Elections in Comoros: Between Coups and Appeasement
June 4, 2019
June 4, 2019
On the 26thof May, Azali Assoumani assumed the presidency of Comoros. The oath of office came two months after a controversial election on 24 March where many allege the process of being fraudulent. Violence erupted post-election and Assoumani vowed to take “appeasement measures” to respond to the accusations of fraud.
As an army officer, Assoumani first took the presidency in a military coup in 1999. He then won an election three years later but stepped down in 2006 at the end of his term in a democratic transition of power. He then returned and won the election in 2016. The presidency is supposed to rotate between the three islands of Comoros every five years, but a contentious 29 July 2018 referendum allowed Assoumani to run for a second term. He then called for an early election in 2018. Assoumani has pledged to make Comoros an “emerging economy” by 2030 by prioritizing the oil exploration.
Assoumani ran against 12 opponents, but the Supreme Court barred some of his challengers including the former President Ahmed Abdallah Sambi, who is accused of corruption. Around 300,000 people of 800,000 population voted in the election. The electoral body CENI reported that Assoumani won 60.77 percent of the vote while the runner up, Ahamada Mahamoudou, received 14.62 percent. With more than 50 percent of the vote Assoumani avoided a second-round election scheduled for 21 April.
The campaign was not drama free as Assoumani claims to have survived an assassination attempt on Anjouan island. The island was the site last year of a brief armed insurrection after the referendum allowing Assoumani to run for a second presidential term. Assoumani’s campaign director Houmed Msaidie told The East African that on the 7thof March just where Assoumani’s convoy passed people had “left explosives at the top of a mountain to cause an avalanche when it exploded”. Msaidie claims Assoumani’s car stopped in time preventing any injuries and that fuses were found at the scene. The opposition maintains that the incident was “not at all credible”.
Opposition candidates say the vote was plagued by irregularities including the exclusion of independent monitors and the marking of ballot papers before opening of the polls. The African Union, the Common Market of Eastern and Southern Africa, and the African Standby Forces of the East all concluded that there were sufficient irregularities in the process to question the credibility of the election. The government denied any wrongdoing.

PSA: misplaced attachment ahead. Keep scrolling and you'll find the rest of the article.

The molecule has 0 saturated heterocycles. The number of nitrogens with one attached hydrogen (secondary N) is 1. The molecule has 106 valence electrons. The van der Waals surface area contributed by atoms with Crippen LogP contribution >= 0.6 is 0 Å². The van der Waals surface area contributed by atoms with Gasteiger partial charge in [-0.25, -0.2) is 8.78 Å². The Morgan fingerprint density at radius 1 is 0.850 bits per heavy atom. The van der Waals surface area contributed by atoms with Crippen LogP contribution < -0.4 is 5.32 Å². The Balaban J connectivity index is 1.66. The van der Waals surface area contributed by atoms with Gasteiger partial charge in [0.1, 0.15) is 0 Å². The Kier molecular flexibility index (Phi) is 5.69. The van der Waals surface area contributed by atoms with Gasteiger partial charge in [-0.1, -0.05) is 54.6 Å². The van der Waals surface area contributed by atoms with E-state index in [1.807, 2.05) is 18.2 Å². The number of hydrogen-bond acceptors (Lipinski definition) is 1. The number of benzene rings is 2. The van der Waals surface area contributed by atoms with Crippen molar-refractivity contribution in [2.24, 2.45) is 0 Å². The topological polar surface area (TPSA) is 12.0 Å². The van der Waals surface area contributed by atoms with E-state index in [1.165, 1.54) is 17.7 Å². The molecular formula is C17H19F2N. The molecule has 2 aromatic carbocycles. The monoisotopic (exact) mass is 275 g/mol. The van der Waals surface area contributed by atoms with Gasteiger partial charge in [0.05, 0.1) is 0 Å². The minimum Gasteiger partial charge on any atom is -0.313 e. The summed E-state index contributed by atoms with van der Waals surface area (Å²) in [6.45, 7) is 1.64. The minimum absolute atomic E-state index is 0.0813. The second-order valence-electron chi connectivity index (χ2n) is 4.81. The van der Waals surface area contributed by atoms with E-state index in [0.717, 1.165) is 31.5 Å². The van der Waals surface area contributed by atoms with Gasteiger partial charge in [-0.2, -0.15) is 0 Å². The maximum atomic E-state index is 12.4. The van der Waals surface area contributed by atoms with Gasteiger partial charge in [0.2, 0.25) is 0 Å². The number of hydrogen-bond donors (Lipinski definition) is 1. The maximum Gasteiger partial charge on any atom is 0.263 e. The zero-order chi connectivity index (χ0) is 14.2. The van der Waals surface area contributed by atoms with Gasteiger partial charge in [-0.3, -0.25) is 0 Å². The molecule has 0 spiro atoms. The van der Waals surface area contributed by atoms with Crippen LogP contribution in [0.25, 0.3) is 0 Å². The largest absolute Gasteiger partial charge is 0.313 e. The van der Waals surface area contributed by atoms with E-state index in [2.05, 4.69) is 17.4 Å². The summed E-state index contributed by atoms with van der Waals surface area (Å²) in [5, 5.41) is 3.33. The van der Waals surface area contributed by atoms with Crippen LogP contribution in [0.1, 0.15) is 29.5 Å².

Soihili Mohamed, the head of the Union of the Opposition group and a former deputy president, told journalists that the fraudulent election amounted to a “coup d’etat” and called for public “resistance”. Protests, violence and a government crackdown quickly ensued. A firefight broke out near the military base on Moroni island and at least three people were killed. The twelve opponents in the election announced the formation of a National Transition Council to be chaired by one of the presidential candidates, former armed forces chief of staff Mohamed Soilihi. Soilihi was quickly arrested. The disorder is coming from the army,” presidential spokesman Mougni Baraka told The East African.
On the campaign trail Assoumani spoke of the potential of oil and gas for Comoros, saying “if we have a united country, this oil can be a springboard for the country’s economy” and “if we do not have people who can exploit it for the benefit of the population, it is useless.” Not coincidently, in May the government announced its first 3D seismic survey to determine whether there really is oil and gas off the shores of the country. This comes seven years after the first oil and gas exploration permits were granted by the government. The survey will we performed by Discovery Exploration, a partner of the British company Tullow Oil, who were first awarded an exploration permit in 2014.
A coup-prone country and an increasingly authoritarian leader do not bode well for a weak economy that relies only on exports of vanilla, foreign aid and remittances, and ranks as one of the 25 poorest countries in the world. However, the discovery of oil and gas does not hold any promise to bring more political stability nor economic benefits for the people of the Comoros if the history of its neighbors are any indication.
Image: UNAMID / Albert Gonzalez Farran (link)
Disclaimer: The views and opinions expressed in this article are those of the authors and do not necessarily reflect the official policy or position of Grey Dynamics LTD.
Dylan Ramshaw is a freelance consultant with over 15 years working and living in Latin America and Africa. He is a trained economist and recently completed a post graduate certificate in intelligence analysis at Brunel University London.